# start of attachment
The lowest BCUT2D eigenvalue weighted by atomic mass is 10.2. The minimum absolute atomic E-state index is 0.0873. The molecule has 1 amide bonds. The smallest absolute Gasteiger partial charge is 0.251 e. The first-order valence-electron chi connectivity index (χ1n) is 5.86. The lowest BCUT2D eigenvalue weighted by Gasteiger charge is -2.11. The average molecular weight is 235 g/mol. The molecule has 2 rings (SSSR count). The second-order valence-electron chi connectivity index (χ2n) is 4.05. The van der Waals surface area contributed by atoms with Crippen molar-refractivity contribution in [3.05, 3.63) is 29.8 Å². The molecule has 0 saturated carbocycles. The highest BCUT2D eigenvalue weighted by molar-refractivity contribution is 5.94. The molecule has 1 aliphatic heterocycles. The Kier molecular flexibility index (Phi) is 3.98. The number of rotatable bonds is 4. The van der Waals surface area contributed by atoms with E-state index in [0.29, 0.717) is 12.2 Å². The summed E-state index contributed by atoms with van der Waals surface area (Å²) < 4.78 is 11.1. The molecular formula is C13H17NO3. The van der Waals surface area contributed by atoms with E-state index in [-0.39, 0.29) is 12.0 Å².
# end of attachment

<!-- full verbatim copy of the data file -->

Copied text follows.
The lowest BCUT2D eigenvalue weighted by atomic mass is 10.2. The minimum absolute atomic E-state index is 0.0873. The molecule has 1 amide bonds. The smallest absolute Gasteiger partial charge is 0.251 e. The first-order valence-electron chi connectivity index (χ1n) is 5.86. The lowest BCUT2D eigenvalue weighted by Gasteiger charge is -2.11. The average molecular weight is 235 g/mol. The molecule has 2 rings (SSSR count). The second-order valence-electron chi connectivity index (χ2n) is 4.05. The van der Waals surface area contributed by atoms with Crippen molar-refractivity contribution in [3.05, 3.63) is 29.8 Å². The molecule has 0 saturated carbocycles. The highest BCUT2D eigenvalue weighted by molar-refractivity contribution is 5.94. The molecule has 1 aliphatic heterocycles. The Kier molecular flexibility index (Phi) is 3.98. The number of rotatable bonds is 4. The van der Waals surface area contributed by atoms with E-state index in [0.29, 0.717) is 12.2 Å². The summed E-state index contributed by atoms with van der Waals surface area (Å²) < 4.78 is 11.1. The molecular formula is C13H17NO3. The van der Waals surface area contributed by atoms with E-state index in [-0.39, 0.29) is 12.0 Å².